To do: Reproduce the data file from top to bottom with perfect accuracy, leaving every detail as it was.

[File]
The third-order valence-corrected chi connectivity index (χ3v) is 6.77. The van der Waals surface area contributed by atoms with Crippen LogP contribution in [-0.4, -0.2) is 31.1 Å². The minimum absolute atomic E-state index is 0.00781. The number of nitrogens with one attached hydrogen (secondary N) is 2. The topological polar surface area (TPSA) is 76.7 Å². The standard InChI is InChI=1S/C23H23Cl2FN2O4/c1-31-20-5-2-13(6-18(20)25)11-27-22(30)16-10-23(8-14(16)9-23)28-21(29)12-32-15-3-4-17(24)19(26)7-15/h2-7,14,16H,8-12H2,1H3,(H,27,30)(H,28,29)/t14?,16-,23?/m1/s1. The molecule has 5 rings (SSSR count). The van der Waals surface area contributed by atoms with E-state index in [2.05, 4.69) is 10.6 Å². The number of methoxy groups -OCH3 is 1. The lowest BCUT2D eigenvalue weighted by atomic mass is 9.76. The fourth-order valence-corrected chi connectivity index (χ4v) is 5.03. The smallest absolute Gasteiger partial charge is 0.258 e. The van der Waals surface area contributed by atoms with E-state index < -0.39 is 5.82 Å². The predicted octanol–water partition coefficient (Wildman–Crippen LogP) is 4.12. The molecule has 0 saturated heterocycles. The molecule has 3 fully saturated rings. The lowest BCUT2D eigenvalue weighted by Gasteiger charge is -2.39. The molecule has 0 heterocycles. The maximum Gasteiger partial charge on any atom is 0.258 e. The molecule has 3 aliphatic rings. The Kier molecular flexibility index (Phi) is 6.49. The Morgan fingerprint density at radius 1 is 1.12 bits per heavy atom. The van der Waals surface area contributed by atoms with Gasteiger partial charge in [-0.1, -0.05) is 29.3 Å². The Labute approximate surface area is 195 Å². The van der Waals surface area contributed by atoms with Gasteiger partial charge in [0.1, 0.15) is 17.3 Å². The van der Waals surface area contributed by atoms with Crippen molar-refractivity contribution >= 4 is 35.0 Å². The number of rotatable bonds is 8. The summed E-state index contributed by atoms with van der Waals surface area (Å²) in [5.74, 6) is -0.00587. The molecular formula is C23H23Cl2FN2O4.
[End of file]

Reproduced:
The third-order valence-corrected chi connectivity index (χ3v) is 6.77. The van der Waals surface area contributed by atoms with Crippen LogP contribution in [-0.4, -0.2) is 31.1 Å². The minimum absolute atomic E-state index is 0.00781. The number of nitrogens with one attached hydrogen (secondary N) is 2. The topological polar surface area (TPSA) is 76.7 Å². The standard InChI is InChI=1S/C23H23Cl2FN2O4/c1-31-20-5-2-13(6-18(20)25)11-27-22(30)16-10-23(8-14(16)9-23)28-21(29)12-32-15-3-4-17(24)19(26)7-15/h2-7,14,16H,8-12H2,1H3,(H,27,30)(H,28,29)/t14?,16-,23?/m1/s1. The molecule has 5 rings (SSSR count). The van der Waals surface area contributed by atoms with E-state index in [2.05, 4.69) is 10.6 Å². The number of methoxy groups -OCH3 is 1. The lowest BCUT2D eigenvalue weighted by atomic mass is 9.76. The fourth-order valence-corrected chi connectivity index (χ4v) is 5.03. The smallest absolute Gasteiger partial charge is 0.258 e. The van der Waals surface area contributed by atoms with E-state index < -0.39 is 5.82 Å². The predicted octanol–water partition coefficient (Wildman–Crippen LogP) is 4.12. The molecule has 0 saturated heterocycles. The molecule has 3 fully saturated rings. The lowest BCUT2D eigenvalue weighted by Gasteiger charge is -2.39. The molecule has 0 heterocycles. The maximum Gasteiger partial charge on any atom is 0.258 e. The molecule has 3 aliphatic rings. The Kier molecular flexibility index (Phi) is 6.49. The Morgan fingerprint density at radius 1 is 1.12 bits per heavy atom. The van der Waals surface area contributed by atoms with Gasteiger partial charge in [-0.1, -0.05) is 29.3 Å². The Labute approximate surface area is 195 Å². The van der Waals surface area contributed by atoms with Gasteiger partial charge in [0.1, 0.15) is 17.3 Å². The van der Waals surface area contributed by atoms with Crippen molar-refractivity contribution >= 4 is 35.0 Å². The number of rotatable bonds is 8. The summed E-state index contributed by atoms with van der Waals surface area (Å²) in [5.74, 6) is -0.00587. The molecular formula is C23H23Cl2FN2O4.